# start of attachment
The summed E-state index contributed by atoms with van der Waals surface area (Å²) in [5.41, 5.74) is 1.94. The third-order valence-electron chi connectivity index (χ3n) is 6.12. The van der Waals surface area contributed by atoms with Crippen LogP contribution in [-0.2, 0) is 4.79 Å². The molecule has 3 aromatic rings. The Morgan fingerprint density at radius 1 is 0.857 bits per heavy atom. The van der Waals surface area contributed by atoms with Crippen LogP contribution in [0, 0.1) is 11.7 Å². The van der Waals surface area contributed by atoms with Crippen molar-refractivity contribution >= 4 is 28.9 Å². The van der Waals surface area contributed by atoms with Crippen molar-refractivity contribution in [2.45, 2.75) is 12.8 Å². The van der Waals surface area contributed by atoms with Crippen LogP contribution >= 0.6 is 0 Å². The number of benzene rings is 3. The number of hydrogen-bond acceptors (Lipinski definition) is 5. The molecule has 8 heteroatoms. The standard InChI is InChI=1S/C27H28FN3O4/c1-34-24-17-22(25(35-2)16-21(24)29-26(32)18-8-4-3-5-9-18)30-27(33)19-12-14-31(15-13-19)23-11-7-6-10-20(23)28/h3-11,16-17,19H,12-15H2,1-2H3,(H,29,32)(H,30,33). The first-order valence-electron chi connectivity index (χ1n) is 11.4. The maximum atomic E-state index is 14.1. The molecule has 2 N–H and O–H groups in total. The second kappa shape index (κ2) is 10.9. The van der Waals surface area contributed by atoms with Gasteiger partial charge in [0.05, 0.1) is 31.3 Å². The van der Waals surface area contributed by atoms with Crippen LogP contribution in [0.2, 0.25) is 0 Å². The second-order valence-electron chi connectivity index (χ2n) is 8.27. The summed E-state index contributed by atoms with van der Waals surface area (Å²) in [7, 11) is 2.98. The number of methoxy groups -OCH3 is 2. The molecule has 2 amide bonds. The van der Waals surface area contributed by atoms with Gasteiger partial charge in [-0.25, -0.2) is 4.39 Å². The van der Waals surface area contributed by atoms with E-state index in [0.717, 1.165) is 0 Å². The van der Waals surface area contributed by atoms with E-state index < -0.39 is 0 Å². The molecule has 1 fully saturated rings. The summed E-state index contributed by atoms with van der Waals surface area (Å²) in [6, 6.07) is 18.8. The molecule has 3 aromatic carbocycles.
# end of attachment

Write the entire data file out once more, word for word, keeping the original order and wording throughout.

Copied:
The summed E-state index contributed by atoms with van der Waals surface area (Å²) in [5.41, 5.74) is 1.94. The third-order valence-electron chi connectivity index (χ3n) is 6.12. The van der Waals surface area contributed by atoms with Crippen LogP contribution in [-0.2, 0) is 4.79 Å². The molecule has 3 aromatic rings. The Morgan fingerprint density at radius 1 is 0.857 bits per heavy atom. The van der Waals surface area contributed by atoms with Crippen LogP contribution in [0, 0.1) is 11.7 Å². The van der Waals surface area contributed by atoms with Crippen molar-refractivity contribution >= 4 is 28.9 Å². The van der Waals surface area contributed by atoms with Crippen molar-refractivity contribution in [2.45, 2.75) is 12.8 Å². The van der Waals surface area contributed by atoms with Crippen LogP contribution >= 0.6 is 0 Å². The number of benzene rings is 3. The number of hydrogen-bond acceptors (Lipinski definition) is 5. The molecule has 8 heteroatoms. The standard InChI is InChI=1S/C27H28FN3O4/c1-34-24-17-22(25(35-2)16-21(24)29-26(32)18-8-4-3-5-9-18)30-27(33)19-12-14-31(15-13-19)23-11-7-6-10-20(23)28/h3-11,16-17,19H,12-15H2,1-2H3,(H,29,32)(H,30,33). The first-order valence-electron chi connectivity index (χ1n) is 11.4. The maximum atomic E-state index is 14.1. The molecule has 2 N–H and O–H groups in total. The second kappa shape index (κ2) is 10.9. The van der Waals surface area contributed by atoms with Gasteiger partial charge in [0.05, 0.1) is 31.3 Å². The van der Waals surface area contributed by atoms with Crippen LogP contribution in [0.2, 0.25) is 0 Å². The second-order valence-electron chi connectivity index (χ2n) is 8.27. The summed E-state index contributed by atoms with van der Waals surface area (Å²) in [7, 11) is 2.98. The number of methoxy groups -OCH3 is 2. The molecule has 2 amide bonds. The van der Waals surface area contributed by atoms with Gasteiger partial charge in [-0.25, -0.2) is 4.39 Å². The van der Waals surface area contributed by atoms with E-state index in [0.717, 1.165) is 0 Å². The van der Waals surface area contributed by atoms with E-state index < -0.39 is 0 Å². The molecule has 1 fully saturated rings. The summed E-state index contributed by atoms with van der Waals surface area (Å²) in [6, 6.07) is 18.8. The molecule has 3 aromatic carbocycles.